How to fix baseball? Two ways MLB can improve its product without changing the game on the field

Let me start by saying baseball is not perfect. It never will be perfect because everyone has a different idea of what perfect is. Some like small ball. Some like dingers. Some want to return to the glory days when starting pitchers finished what they started. Some like the widespread bullpenning we see today. Everyone has their own platonic ideal of baseball and that is totally cool.

And yet, there seems to be a prevailing narrative in the sports corner of the internet that baseball needs to be saved, or at least fixed. A lot people seem to think something is wrong is baseball. Plug "how to fix baseball" into the ol' Google machine and you get over 90 million results. Ninety million! That's a lot of fixing. As long as there is baseball, there will be people trying to fix it.

I come here to tell you baseball -- the actual game on the field -- does not need to be fixed. The game is played at a higher level right now than ever before. Look at all the young talent! Guys like Juan Soto and Ronald Acuna are doing incredible things. Young veterans like Bryce Harper and Mike Trout are historically great. The talent and athleticism in the game right now is mind-boggling. Better than it's ever been.

Baseball itself does not need to be fixed. But baseball needs to be fixed. Things can be improved. I see two ways Major League Baseball can polish its product. In no particular order:

Get rid of blackouts

MLB: Houston Astros at Texas Rangers
MLB.tv subscriber in Texas? Sorry, you can't use it to watch these three play. USATSI

All baseball fans want to do is watch baseball. They want to give MLB their $120 for MLB.tv each season so they can watch any game. Fans can't do that right now. MLB.tv is an incredible product but the league's blackout policy means fans in the United States can not truly watch any game.

A kid going to school in Boston can't pull up Mookie Betts and the Red Sox on his phone while in the cafeteria. Not on MLB.tv. Someone on a business trip in Los Angeles can't tune in for that Clayton Kershaw vs. Madison Bumgarner pitching matchup because the Dodgers (and Angels!) are blacked out. Fans in Iowa can't watch the Brewers, Cardinals, Cubs, Royals, Twins, or White Sox. For real. Fans in Iowa are blacked out of six teams. That's 20 percent of the league!

In-market streaming options have become available to baseball fans in recent years, though they require a cable subscription and a separate app. That doesn't help our student in Boston or visitor in Los Angeles though. Furthermore, many fans in Los Angeles still can't watch the Dodgers because Spectrum is only the cable provider in Southern California that carries SportsNet LA. Millions of DirecTV and Cox Communications customers haven't been able to watch the Dodgers for four years now.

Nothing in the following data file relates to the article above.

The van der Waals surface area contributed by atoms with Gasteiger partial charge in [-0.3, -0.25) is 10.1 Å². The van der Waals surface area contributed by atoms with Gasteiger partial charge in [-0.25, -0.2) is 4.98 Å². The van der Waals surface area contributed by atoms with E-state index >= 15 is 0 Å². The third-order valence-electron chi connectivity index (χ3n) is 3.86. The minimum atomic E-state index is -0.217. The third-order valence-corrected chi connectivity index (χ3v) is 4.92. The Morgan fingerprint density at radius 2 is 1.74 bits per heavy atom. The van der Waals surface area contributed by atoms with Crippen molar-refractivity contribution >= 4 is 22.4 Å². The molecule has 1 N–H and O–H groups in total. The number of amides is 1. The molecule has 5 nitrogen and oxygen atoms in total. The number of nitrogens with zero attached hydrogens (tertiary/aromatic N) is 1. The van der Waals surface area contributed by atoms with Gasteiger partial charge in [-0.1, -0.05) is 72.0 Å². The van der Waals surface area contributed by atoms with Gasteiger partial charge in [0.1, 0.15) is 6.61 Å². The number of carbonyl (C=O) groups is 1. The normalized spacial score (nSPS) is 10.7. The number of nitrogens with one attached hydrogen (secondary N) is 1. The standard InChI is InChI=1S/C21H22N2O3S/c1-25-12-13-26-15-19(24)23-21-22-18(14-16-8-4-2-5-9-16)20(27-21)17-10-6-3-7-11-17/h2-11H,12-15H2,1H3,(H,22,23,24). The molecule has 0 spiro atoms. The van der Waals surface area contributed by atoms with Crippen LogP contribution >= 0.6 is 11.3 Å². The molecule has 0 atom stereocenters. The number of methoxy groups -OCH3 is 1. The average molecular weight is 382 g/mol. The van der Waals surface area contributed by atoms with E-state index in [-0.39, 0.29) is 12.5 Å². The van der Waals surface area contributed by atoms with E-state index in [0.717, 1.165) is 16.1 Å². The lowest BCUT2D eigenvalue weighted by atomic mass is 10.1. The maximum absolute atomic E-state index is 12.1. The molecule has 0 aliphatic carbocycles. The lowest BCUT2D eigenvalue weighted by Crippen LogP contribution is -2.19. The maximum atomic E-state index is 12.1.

I understand MLB can not flip a switch and make the blackout policy go away. There are multibillion-dollar television contracts in play here and those can't be changed on a whim. But all baseball fans want to do is watch baseball and they want it to be as simple as possible. One app, one subscription, on any device no matter where they live or happen to find themselves at the moment.

Make everything cheaper

Literally everything. Tickets, concessions, merchandise, parking, broadcast subscriptions, streaming services, you name it. Make everything about being a baseball fan cheaper.

These days a trip to the ballpark for a family of four can easily become a $200 outing between tickets, parking, food, and getting the kids the hat they want. It's expensive! Do you know what else a family of four could do for $200 on a Saturday? A lot, and not all of it requires sitting in the hot sun with the kids mentally checked out by the fourth inning.

And, let's be frank here, MLB's recent attendance trends suggest our hypothetical family of four is spending their hypothetical $200 elsewhere a little more with each passing year:

  • 2014: 30,346 fans per game (MLB average)
  • 2015: 30,366
  • 2016: 30,132
  • 2017: 29,909
  • 2018: 28,651

(Attendance data via the indispensable Baseball-Reference.com)

This is all a long way of saying MLB needs to make the game more accessible. Want to cultivate young fans? Want to grow the game? Great! Then make it easier to be a fan of the sport. Get rid of the blackout policy. Make a trip to the ballpark more affordable. Get more eyes on the game, either watching on television or on a mobile device or in person at the ballpark.

I am under no illusions of this actually happening, I should note. At the end of the day, the billion dollar television contracts are going to win out. Ticket prices are not tied to player payroll. They're set by supply and demand. The prices are set at what people will pay, and as long people pay them, the ticket (and merchandise, concessions, etc.) prices are what they are.

The game of baseball does not need to be fixed. The talent and quality of play is incredible right now. But MLB can make it even better by making it more accessible. All fans want to do is give teams and MLB their hard-earned American dollars so they can enjoy the game. So, MLB should make it easier for them to do that.

CBS Sports Writer

Mike Axisa joined CBS Sports in 2013. He has been a member of the BBWAA since 2015 and has previously written about both fantasy baseball and real life baseball for MLBTradeRumors.com, FanGraphs.com, RotoAuthority.com,... Full Bio

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